This invention lies in part in the discovery that the performance characteristics of a multilumen catheter of a given size (O.D.) may be substantially increased by utilizing the gas directing lumen to perform the additional function of housing the electrical leads for an electrical element capable of sensing and/or stimulating physiological activity, and by mounting the electrical element in a plug which defines a passage for the transmission of gas for inflating and deflating a balloon, or for use in the operation of any other pressure responsive means located at or near the distal end of the catheter. The plug is secured within an enlarged recess or cutout formed in the wall of the catheter. In a preferred method of making the catheter, the recess is first formed in the catheter wall, the electrical leads are then threaded through the catheter from the recess to the catheter's proximal end, a suitable electrical element is positioned within the recess and the recess is then plugged so that external flow communication is blocked without at the same time obstructing the flow through the gas transmitting lumen. The plug may be pre-formed or partially pre-formed or, alternatively, may be formed in place. In a preferred form of the invention, the recess communicates with a pair of adjacent lumens to accommodate a relatively large electrical element; when the catheter is completed, the plug occludes one of the lumens and defines a gas flow passage for the other while, at the same time, sealing the recess against external communication. In another form of the invention, the recess extends into only a single lumen, the lumen which transmits gas, and the element-supporting plug received in that recess then seals the lumen against external communication without at the same time preventing the flow of gas therethrough. In all constructions, the lumen used for gas transmission also serves the additional function of housing the electrical leads for the electrical element mounted in the lateral recess of the catheter; hence, a catheter made in accordance with this invention has superior flow capacity and other performance characteristics when compared with a conventional multilumen catheter of similar outside dimensions in which each lumen performs only a single function. Viewed differently, the present invention makes it possible to reduce substantially the outside dimensions of a plural-lumen catheter without at the same time reducing its performance characteristics.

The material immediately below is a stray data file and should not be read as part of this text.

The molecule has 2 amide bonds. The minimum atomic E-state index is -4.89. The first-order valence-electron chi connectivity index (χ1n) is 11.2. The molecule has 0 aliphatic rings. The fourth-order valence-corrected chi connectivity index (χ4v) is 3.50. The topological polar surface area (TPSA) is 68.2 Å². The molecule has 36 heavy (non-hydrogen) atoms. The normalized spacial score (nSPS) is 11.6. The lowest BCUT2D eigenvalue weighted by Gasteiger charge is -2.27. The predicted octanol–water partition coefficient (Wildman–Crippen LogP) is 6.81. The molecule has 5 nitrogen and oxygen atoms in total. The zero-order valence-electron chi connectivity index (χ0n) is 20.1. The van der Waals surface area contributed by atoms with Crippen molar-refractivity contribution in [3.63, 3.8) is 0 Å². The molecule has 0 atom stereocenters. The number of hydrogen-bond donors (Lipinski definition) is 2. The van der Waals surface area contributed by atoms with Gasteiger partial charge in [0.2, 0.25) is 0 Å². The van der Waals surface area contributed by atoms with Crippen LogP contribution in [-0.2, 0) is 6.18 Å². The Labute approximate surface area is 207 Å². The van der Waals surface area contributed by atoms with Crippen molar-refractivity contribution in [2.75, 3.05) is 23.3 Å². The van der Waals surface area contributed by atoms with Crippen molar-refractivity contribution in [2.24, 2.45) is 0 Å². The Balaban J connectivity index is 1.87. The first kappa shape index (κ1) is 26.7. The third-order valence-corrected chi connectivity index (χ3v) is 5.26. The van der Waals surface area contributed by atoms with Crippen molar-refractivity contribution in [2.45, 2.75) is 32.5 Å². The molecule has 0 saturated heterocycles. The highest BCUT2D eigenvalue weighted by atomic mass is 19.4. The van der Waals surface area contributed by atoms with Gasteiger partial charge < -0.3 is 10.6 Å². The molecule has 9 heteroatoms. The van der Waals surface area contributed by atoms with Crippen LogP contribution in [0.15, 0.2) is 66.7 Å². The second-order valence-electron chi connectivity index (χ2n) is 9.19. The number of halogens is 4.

Other objects and advantages of the invention will be apparent from the specification and drawings.
FIG. 1 is a somewhat diagrammatic sectional view illustrating a flow-directed catheter embodying this invention when such a catheter is positioned for use.
FIG. 2 is a side elevational view of the catheter.
FIG. 3 is an enlarged broken longitudinal view of that portion of the catheter indicated in FIG. 2.
FIG. 4 is a transverse sectional view taken along line 4--4 of FIG. 3.
FIG. 5 is a transverse sectional view taken along line 5--5 of FIG. 3.
FIG. 6 is an exploded fragmentary perspective view illustrating a catheter prior to insertion of the electrical leads and sealant plug.
FIG. 7 is an enlarged perspective view of the sealant plug viewed from its outer side.
FIG. 8 is a perspective view of the sealant plug viewed from its inner side.
FIG. 9 is a fragmentary perspective view of a portion of a multilumen catheter constituting a second embodiment of this invention.
FIG. 10 is a transverse sectional view taken along line 10--10 of FIG. 9.
FIG. 11 is a perspective view illustrating the method of assembly of the catheter of FIG. 9.
FIGS. 12-15 are fragmentary perspective views illustrating a third embodiment of this invention and the method of making that embodiment.